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Posted 17 August 2007 - 10:34 PM
Perhaps the answer is never or only when the ship sinks, or during some major weather event, because, the tide only ever rises for six hours, so, whether the boat is anchored or not, the water will never reach the third down under normal circumstances.
Posted 21 August 2007 - 05:48 AM
Posted 21 August 2007 - 05:49 AM
Posted 19 September 2007 - 08:32 PM
180 --- 10
160 --- 9
140 --- 8
120 --- 7
100 --- 6
80 --- 5
60 --- 4
40 --- 3
20 --- 2
0 --- 1
So the third tave from the top (#8) is at a height of 140cm divided by 15 mins per hour leaves an answer of 9hrs 20 mins. Of course, we all know the tide would already be going down again and the boat wouldn't sink...but just testing the math part...
Posted 06 October 2007 - 05:58 AM
When the ship sinks.
The solution is damn right but another logically right answer and totally humorous answer was da one given by beaker_reborn!!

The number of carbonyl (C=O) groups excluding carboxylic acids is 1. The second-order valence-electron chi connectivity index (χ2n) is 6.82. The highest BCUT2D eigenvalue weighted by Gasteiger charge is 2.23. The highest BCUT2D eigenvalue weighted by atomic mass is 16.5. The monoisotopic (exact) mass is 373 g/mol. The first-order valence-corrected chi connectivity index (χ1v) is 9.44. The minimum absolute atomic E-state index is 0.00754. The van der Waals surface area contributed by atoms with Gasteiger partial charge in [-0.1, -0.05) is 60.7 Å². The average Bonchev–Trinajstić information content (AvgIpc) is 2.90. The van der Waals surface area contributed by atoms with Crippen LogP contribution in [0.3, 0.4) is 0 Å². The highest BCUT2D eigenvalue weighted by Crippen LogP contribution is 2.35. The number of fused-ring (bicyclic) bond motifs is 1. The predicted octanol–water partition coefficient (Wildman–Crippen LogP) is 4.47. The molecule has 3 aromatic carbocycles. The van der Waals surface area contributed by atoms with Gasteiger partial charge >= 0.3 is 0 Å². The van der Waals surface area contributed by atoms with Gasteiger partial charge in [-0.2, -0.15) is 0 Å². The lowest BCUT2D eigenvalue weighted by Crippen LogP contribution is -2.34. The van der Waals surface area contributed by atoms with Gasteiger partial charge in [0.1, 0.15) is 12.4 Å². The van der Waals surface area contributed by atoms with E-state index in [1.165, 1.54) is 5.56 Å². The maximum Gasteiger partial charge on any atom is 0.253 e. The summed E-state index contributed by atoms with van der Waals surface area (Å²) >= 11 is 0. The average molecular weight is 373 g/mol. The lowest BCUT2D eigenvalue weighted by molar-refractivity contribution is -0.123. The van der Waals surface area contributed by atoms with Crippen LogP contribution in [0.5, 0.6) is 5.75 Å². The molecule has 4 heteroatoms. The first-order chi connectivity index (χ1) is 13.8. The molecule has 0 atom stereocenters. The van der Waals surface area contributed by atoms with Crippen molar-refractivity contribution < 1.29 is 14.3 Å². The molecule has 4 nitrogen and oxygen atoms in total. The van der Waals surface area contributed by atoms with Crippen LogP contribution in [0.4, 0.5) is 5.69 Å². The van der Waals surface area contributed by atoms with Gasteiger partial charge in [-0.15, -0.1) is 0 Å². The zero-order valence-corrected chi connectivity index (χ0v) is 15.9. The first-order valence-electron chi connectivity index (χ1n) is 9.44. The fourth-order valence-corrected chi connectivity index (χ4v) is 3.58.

Posted 09 October 2007 - 10:01 PM
Posted 10 October 2007 - 07:42 PM
It's the same as a race. There's a winner and then there are runner-ups. The first runner-up is not the winner (top stave), it is the one that directly follows.
If that's the case, the correct math answer would be 8 hrs [120cm/(15cm/hr)].
It's all irrelavent, I concede, considering the correct math answer is not feasible anyway.
Posted 14 October 2007 - 04:24 PM
I think you guys are missing the point. The third stave from the top is NOT # 8, it's #7. If #10 is the top, then it follows that # 9 is the first from the top, #8 the second, and 7 the third.
I think that saying #8 is third from the top is true. We're saying it's the 3rd rung from the top, not the 3rd rung from the top rung. Likewise, #3 would be the 3rd from the ground, but only the 2nd from the bottom rung, even though we agree it doesn't matter in this puzzle.
Posted 10 November 2007 - 01:39 AM
The bottom tave will always be in the same position unless the ship sinks or increases/decreases its draft due to cargo operations or ballasting/deballasting.
As for the anchor holding a ship to the bottom if it were to come to a short stay; the bouyancy of the vessel is sufficient to carry the anchor as part of its compliment. How on Earth is it going to hold it to the bottom?
Common sense prevails at every turn. Congrats to those who posted accordingly.
Kurt Niemann, MKC
Chief Petty Officer United States Coast Guard, 16 years.
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